After failing to persuade Korean steel giant Pohang Iron and Steel Co. Ltd (Posco) to use Paradip port in Orissa for setting up an exclusive coal and iron ore berth to support its planned $12 billion (Rs48,000 crore), 12 million tonne (mt) capacity greenfield steel plant, the government-run port floated global tenders last week to develop these berths with private investments.
Paradip port plans to build a Rs387 crore 10mt capacity berth for handling imported coking coal used for firing steel plants and another Rs505 crore 10mt capacity berth for handling iron ore export from India. When fully operational, the two berths will have deep drafts of 16 metres capable of handling ships of 125,000 tonnes initially and later 185,000 tonnes.
These two projects fit perfectly into the requirements of Posco, which has unveiled plans to build a mega steel plant near Paradip in Jagatsinghpur district of Orissa. It will import coking coal to fire its steel plant and export a portion of the iron ore extracted from its captive mines in Orissa. Posco would be looking at using capesize vessels to move these commodities to achieve economies of scale.
Capesize ships are the largest ships capable of carrying dry-bulk commodities and can typically carry as much as 175,000 tonnes of coal, iron ore or steel. Posco, says Paradip port chairman K. Raghuramaiah, is welcome to bid for the two projects. The world’s third biggest steel maker will now have to participate in the tender to try and bag the deal, which it would otherwise have got without any contest.
The shipping ministry had tried in vain to convince Posco on using the existing Paradip port for setting up these facilities, which would have taken taken lesser time and cost.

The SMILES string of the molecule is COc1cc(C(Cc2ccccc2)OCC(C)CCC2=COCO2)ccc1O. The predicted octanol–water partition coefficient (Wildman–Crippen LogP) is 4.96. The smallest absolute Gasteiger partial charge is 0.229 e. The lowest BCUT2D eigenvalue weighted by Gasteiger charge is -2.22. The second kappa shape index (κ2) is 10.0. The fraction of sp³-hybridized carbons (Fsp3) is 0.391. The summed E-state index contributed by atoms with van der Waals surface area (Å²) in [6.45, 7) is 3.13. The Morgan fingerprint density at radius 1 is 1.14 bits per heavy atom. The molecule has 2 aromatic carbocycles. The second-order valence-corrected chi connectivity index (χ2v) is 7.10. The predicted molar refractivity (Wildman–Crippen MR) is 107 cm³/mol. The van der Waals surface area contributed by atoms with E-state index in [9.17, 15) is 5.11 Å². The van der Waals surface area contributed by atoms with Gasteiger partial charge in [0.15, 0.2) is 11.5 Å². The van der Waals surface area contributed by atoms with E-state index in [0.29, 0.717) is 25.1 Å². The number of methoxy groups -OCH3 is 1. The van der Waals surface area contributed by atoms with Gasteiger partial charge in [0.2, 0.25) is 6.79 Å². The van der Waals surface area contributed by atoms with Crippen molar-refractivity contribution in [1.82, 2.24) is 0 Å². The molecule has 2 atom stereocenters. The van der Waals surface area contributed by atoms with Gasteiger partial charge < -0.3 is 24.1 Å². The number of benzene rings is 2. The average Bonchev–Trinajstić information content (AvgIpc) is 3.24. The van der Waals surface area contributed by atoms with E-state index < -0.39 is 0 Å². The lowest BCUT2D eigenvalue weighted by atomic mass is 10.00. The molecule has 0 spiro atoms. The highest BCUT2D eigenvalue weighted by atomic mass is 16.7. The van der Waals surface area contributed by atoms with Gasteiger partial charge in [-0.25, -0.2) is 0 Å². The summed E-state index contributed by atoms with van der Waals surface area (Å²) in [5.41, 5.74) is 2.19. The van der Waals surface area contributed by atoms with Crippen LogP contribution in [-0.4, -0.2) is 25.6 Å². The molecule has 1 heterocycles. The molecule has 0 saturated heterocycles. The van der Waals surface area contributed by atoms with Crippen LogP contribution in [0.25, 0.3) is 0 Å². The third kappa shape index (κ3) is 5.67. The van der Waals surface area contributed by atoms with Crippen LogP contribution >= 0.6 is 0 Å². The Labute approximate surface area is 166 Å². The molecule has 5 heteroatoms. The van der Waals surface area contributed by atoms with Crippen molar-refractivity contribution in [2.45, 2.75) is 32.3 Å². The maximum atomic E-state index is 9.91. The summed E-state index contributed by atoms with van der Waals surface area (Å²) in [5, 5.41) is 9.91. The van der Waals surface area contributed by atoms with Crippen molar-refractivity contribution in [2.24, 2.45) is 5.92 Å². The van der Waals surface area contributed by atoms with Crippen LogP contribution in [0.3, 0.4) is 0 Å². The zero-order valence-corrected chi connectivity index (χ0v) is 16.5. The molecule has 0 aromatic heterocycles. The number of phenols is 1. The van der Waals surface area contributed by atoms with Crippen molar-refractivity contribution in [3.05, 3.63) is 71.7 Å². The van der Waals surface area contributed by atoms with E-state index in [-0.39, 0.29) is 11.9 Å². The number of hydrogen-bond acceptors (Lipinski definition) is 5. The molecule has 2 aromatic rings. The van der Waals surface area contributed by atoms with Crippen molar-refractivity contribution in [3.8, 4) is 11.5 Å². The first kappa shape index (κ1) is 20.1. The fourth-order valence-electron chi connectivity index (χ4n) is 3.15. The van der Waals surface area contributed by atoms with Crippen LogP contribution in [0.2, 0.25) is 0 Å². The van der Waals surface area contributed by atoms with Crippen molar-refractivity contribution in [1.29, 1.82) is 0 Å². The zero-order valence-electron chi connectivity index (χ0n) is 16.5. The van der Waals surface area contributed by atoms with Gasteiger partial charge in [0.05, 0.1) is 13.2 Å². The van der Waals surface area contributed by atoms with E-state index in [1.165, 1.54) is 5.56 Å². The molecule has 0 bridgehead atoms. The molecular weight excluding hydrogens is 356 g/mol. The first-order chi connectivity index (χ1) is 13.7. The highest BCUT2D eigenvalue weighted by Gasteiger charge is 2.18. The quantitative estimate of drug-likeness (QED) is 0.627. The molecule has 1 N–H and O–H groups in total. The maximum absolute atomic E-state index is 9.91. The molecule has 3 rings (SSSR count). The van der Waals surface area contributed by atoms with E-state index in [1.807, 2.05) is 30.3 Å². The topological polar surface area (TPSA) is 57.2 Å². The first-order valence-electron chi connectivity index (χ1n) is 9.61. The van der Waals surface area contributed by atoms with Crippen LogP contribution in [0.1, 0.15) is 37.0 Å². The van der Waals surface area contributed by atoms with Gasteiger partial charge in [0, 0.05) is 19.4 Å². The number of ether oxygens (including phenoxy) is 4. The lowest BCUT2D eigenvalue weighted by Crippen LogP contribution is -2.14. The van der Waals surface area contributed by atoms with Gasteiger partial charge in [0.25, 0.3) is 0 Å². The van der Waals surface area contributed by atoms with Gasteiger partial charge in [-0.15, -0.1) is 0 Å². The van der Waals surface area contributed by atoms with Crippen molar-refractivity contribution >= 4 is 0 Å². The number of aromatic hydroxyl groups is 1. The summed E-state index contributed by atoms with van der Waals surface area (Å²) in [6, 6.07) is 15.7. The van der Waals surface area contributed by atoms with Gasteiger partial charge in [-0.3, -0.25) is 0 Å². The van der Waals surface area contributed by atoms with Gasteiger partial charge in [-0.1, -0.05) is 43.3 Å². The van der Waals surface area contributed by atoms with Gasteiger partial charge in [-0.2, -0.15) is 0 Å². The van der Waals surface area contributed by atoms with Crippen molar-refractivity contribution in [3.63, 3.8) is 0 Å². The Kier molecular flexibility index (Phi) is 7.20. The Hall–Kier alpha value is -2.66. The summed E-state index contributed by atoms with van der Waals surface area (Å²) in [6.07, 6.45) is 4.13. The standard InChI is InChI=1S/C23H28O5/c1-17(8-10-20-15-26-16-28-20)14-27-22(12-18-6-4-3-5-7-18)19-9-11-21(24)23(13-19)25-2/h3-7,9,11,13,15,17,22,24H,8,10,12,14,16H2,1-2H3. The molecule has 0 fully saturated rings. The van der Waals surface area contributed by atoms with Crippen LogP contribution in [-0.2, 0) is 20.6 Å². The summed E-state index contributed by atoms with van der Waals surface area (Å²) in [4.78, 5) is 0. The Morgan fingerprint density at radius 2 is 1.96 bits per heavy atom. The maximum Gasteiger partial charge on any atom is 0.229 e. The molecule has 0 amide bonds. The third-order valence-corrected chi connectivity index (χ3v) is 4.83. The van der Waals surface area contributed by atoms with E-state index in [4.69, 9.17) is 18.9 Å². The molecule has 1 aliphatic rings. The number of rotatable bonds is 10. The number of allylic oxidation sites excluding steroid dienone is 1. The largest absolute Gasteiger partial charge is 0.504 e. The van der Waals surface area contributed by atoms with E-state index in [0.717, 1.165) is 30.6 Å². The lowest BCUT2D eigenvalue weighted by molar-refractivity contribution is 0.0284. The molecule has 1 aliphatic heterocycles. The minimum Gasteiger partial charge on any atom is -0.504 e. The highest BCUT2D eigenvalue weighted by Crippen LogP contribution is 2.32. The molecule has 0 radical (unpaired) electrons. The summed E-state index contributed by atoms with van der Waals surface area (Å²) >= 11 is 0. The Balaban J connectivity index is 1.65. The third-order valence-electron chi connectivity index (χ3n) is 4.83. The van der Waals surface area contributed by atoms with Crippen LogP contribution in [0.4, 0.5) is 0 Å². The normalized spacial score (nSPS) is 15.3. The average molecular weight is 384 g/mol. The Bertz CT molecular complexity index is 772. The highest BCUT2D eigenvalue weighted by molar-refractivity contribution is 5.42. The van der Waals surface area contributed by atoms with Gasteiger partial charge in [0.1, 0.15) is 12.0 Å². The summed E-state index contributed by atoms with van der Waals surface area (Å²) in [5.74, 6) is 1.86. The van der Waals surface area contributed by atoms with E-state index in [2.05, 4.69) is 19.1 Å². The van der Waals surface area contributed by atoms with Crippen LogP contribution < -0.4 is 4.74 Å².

“It takes time and money to set up a new port and the services provided by the port will be much costlier than an existing port,” says Mumbai Port chairperson Rani Jadhav.
On its part, Posco preferred to set up a captive port at Jatadhari, 7km south of Paradip port to develop the coal and iron ore handling facilities. The proposed project at Paradip port would be a multi-user facility. “The private entity operating the berths would have to accommodate other users as well,” says Raghuramaiah of Paradip port.
The advantage of setting up a captive port at Jatadhari is that Posco will be free to fix tariffs without taking approval from a tariff regulator. In contrast, the entity operating the berths at Paradip port will have to take clearance from the Tariff Authority for Major Ports, the tariff regulator for the 12 government-run ports for fixing and revising tariffs.
Experts feel that setting up a new port when there is an up and running port in the area to serve the requirements is not a wise move. “When Paradip port is building the coal and iron ore berths with private investments, Posco doesn’t require a separate port. It is a waste of national assets,” says T.V. Shanbhag, former head of Transchart, the chartering arm of the Union government. According to him, it would be cheaper for Posco to operate from Paradip port. “Being a single user bringing huge quantities of coking coal and iron ore, it can negotiate an exclusive rate that is much cheaper,” adds Shanbhag.
Paradip port currently operates a 4mt capacity iron ore berth that handled 6.5mt of iron ore in the 12 months to March 2007. “Customers who take coal through Paradip port are allotted only 10mt by the coal ministry. Unless, we are given more, we cannot handle more,” says Raghuramaiah. The coal linkages for each customer are allocated by the coal ministry. Coal is shipped from Paradip to Ennore and Tuticorin ports for customers such as Tamil Nadu Electricity Board, Karnataka Power Corp. Ltd and AP Genco.